LONDON – Technology developed at Oxford University has been used enable a Nissan Leaf electric car to drive itself over a route that it has previously trained to recognize. As well as recognizing where it is and controlling the car the technology includes safety systems for collision avoidance.
The car was given a run out at Begbroke Science Park, near Oxford, England.The technology does not rely on any additional infrastructure or even satellite navigation thereby reducing cost and easing introduction.
The Nissan Leaf has small cameras and lasers built into the body of the car and linked to a computer in the boot while the user interface and control is performed from an iPad added to the dashboard. At any time a tap on the brake pedal returns control to the human driver.
Nissan Leaf with extensive cameras and computer systems driving itself.
"Our approach is made possible because of advances in 3-D laser mapping that enable an affordable car-based robotic system to rapidly build up a detailed picture of its surroundings," said Professor Paul Newman of Oxford University's Department of Engineering Science, who is leading the research alongside Oxford's Ingmar Posner.
"Because our cities don't change very quickly robotic vehicles will know and look out for familiar structures as they pass by so that they can ask a human driver 'I know this route, do you want me to drive?' and the driver can choose to let the technology take over."
The prototype navigation system costs around £5,000 (about $7,700) but the long-term goal is to produce a system costing about £100 (about $155), said Professor Newman.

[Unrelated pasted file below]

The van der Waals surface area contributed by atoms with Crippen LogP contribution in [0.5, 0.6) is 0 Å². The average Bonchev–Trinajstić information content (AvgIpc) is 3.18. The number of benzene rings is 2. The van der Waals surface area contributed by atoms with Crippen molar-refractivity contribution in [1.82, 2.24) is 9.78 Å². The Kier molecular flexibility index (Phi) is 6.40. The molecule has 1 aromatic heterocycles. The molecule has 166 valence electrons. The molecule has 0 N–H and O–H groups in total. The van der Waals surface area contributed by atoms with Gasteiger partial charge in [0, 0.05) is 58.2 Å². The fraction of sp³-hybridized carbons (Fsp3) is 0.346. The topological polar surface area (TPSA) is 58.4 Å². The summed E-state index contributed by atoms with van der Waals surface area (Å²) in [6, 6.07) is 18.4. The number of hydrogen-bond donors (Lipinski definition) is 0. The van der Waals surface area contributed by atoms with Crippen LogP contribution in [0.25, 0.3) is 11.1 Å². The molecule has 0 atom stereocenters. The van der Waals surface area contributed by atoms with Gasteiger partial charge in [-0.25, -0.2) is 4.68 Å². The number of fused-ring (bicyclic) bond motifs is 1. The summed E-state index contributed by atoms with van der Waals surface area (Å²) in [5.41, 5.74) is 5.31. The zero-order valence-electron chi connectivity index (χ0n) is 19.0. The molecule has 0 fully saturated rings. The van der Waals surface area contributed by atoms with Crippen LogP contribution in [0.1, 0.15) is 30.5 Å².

The next stage of the research will involve enabling the robotic system to understand complex traffic flows, such as might be found at traffic lights, and make decisions as to which routes to take.
'Whilst our technology won't be in a car showroom near you any time soon, and there’s lots more work to do, it shows the potential for this kind of affordable robotic system that could make our car journeys safer, more efficient, and more pleasant for drivers,' said Professor Newman.
Well we already have assisted parking!
I think in the case of impending accidents...fail-safe braking etc. kicks in and control is given back to the "driver"
So the driver is probably responsible.
But what is interesting is how a "smart" car that is familiar with a route could interact with a driver given "permission" not to concentrate.
Ten years. That's my prediction. In another ten years after that, self-driving cars will be more common than cars without the capability.
I think that the technology will start with the assisted parking, lane holding and adaptive cruise control systems that we're seeing now in high end card. It will filter down and little by little work toward full autonomous driving. In half a decade, most new cars will have a pretty aggressive adaptive cruise control as well as emergency accident avoidance assist.
A lot of people seem to think that the computer assist would be best in normal driving activities, with a human driver being superior in an emergency. That may be the case for a skilled and well trained rally driver, but not for most of us.
Remember, the automakers move a bit more slowly than CE companies. I think in 10 years we will start to see this in production cars, but it's probably 20 years before cars that can drive autonomously are more common than those that cannot.
I think it will move faster because self-drive will become compelling when coupled to other transitions and the current vehicle manufacturers may be displaced.
The game changing package will be self drive + electric vehicle + radical new layout (e.g. no steering wheel) + new business model. Instead of owning cars we will pay a fee to be able to summon a car on demand.